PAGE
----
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Which of the following is an antioxidant?
Vitamin E
Vitamin B

 Health Hint #227
Safe Pregnancy after Thirty-Five
Excerpted from "A Year of Health Hints"
365 Practical Ways to Feel Better and Live Longer

Many women are marrying later, and some postpone having children until their thirties. So the number of women becoming pregnant after the age of 35 has increased, posing a number of potential problems. Chances for conception decrease with age. The incidence of miscarriage and premature birth is slightly higher in later-life pregnancies. So is the likelihood that the mother will develop diabetes or high blood pressure. The chances that a baby will be born with a genetic defect increases, too. So along with other health considerations, a pregnant woman in her midthirties or older should take these added precautions.

Don't gain more than 25 or 30 pounds during pregnancy, and don't eat foods high in salt and
sugar, to guard against high blood pressure and diabetes.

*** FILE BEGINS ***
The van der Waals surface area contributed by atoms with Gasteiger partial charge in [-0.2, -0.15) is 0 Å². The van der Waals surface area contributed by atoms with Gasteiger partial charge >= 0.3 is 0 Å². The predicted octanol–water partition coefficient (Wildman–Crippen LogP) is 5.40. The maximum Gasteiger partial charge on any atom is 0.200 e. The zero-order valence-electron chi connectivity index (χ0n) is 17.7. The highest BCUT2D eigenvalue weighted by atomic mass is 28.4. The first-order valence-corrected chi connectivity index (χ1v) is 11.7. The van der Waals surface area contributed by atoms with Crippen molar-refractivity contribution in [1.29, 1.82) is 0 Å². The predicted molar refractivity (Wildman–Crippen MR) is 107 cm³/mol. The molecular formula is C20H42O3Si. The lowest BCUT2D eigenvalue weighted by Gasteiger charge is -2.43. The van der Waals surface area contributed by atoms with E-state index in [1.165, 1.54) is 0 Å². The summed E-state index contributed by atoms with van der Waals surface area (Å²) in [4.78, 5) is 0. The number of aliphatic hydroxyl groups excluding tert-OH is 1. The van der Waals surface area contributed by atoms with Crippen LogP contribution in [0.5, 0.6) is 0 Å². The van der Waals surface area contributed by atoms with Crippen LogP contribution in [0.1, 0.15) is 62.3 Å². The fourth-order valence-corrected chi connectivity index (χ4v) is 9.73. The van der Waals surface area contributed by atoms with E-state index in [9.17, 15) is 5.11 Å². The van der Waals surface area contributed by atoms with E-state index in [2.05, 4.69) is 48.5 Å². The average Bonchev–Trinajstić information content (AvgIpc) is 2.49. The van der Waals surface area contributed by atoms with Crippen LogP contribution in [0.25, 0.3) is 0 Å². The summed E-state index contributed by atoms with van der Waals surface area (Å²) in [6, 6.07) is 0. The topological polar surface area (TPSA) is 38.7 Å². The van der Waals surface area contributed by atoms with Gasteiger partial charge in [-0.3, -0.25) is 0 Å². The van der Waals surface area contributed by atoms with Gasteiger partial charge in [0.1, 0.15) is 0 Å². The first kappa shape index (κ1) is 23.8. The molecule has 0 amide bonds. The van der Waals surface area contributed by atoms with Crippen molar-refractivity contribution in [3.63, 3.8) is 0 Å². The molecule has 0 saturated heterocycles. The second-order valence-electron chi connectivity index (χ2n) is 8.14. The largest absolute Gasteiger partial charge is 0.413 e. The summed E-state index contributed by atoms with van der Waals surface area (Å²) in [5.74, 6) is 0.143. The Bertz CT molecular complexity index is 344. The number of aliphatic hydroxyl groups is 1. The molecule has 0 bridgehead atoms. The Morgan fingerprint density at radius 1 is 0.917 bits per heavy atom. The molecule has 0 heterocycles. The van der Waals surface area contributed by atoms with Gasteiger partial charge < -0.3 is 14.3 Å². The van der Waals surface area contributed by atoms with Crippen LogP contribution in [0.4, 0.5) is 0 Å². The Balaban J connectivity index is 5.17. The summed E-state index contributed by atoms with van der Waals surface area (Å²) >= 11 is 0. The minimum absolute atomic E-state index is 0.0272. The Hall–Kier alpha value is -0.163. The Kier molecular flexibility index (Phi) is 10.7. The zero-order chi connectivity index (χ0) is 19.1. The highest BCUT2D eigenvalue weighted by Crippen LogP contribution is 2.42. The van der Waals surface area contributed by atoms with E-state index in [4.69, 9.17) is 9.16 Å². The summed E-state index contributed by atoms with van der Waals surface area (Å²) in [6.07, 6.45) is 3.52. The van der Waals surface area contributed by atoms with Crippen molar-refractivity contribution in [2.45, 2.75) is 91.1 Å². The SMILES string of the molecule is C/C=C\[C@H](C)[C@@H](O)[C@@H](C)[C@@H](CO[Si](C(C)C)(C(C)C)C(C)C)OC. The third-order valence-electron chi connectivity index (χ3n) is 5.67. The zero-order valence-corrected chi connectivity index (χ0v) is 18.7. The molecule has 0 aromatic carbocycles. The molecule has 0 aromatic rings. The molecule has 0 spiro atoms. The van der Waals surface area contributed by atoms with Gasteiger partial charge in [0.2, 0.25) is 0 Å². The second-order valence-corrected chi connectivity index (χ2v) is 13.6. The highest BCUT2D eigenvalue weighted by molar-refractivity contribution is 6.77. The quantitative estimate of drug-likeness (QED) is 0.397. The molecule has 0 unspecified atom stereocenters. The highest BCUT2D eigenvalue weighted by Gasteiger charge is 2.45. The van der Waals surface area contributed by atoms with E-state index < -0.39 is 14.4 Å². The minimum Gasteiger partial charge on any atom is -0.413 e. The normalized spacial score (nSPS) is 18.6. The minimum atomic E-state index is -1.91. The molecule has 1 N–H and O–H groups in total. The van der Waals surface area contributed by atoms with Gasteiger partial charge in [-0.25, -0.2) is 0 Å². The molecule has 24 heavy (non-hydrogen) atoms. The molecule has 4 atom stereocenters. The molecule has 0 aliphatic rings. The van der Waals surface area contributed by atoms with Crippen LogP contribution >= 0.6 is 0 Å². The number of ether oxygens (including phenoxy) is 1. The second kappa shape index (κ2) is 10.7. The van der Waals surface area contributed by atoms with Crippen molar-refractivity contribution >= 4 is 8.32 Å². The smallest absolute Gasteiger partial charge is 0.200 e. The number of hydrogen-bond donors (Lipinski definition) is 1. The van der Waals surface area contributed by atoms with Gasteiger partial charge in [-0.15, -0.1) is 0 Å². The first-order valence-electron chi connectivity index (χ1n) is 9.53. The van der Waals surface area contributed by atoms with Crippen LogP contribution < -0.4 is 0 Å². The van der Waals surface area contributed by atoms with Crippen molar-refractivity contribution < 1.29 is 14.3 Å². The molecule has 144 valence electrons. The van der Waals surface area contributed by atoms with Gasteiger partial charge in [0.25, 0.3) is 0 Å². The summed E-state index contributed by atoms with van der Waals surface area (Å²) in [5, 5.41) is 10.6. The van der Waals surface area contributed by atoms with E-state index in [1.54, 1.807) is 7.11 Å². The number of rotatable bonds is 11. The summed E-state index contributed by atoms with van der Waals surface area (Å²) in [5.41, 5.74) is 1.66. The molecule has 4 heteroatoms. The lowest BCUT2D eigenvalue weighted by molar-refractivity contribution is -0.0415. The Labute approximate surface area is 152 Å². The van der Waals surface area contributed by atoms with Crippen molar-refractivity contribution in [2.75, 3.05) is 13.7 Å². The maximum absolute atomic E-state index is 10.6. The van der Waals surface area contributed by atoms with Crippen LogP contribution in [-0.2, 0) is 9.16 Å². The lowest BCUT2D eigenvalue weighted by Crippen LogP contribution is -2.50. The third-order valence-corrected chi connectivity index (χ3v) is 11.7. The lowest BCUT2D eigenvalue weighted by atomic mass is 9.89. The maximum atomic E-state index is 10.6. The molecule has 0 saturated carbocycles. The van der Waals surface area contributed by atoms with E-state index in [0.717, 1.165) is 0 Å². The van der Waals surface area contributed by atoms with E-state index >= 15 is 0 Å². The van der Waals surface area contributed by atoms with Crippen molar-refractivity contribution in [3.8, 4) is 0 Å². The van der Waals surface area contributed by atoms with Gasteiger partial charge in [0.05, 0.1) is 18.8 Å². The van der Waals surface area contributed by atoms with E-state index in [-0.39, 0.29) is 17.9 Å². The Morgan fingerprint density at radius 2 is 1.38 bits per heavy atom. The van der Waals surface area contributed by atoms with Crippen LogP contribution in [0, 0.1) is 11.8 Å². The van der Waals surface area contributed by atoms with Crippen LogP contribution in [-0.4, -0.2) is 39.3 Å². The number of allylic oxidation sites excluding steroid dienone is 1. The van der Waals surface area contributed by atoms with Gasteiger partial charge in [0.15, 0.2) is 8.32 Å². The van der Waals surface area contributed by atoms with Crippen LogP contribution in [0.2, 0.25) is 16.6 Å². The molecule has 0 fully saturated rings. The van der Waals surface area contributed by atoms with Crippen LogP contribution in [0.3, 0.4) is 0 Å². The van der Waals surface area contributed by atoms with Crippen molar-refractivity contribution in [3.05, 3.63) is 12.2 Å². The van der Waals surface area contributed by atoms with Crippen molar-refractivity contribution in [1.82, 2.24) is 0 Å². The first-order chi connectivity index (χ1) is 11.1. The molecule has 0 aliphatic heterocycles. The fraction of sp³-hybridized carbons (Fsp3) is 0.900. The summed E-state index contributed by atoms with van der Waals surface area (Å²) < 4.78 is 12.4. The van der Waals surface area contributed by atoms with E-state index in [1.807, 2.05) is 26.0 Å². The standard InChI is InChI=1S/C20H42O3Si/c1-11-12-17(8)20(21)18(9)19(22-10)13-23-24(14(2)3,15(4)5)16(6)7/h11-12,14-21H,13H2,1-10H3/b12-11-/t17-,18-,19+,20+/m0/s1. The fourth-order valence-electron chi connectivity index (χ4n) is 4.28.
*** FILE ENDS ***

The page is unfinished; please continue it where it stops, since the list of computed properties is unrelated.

Talk to your doctor about prenatal genetic tests.

About Amniocentesis

Usually performed at about 16 weeks of pregnancy, amniocentesis can detect Down's syndrome, Tay-Sachs disease, sickle cell anemia, Rh incompatibility, or spina bifida. (Amniocentesis will also reveal the sex of the child, but it's never done for that purpose alone.) The doctor uses a long needle to draw out a sample of amniotic fluid, which is tested for genetic abnormalities. The test itself presents some risk--there is about 1 chance in 400 that a miscarriage may occur within three weeks after the procedure is performed.

Amniocentesis is justified under the following conditions.

The pregnant woman is 35 years old or older.
Someone in the mother's or father's immediate family (a parent, sibling, or child) has a genetic
or metabolic disorder.
There is a family history of hemophilia (a bleeding disorder) or spina bifida (a neural tube defect).
An earlier pregnancy produced a baby with chromosome abnormalities.

Amniocentesis can't detect abnormalities such as a club foot or cleft palate, so normal results don't necessarily guarantee a normal baby.

Another technique called chorionic villous sampling analyzes a small sample of the placenta and can be performed much earlier than amniocentesis, in the eighth to tenth week of pregnancy. The earlier testing is done, the more time the prospective parents and their doctor have to decide on the best course of action.

 About The Author
This article has been taken from A Year of Health Hints: 365 Practical Ways to Feel Better & Live Longer, a book published by the ...more
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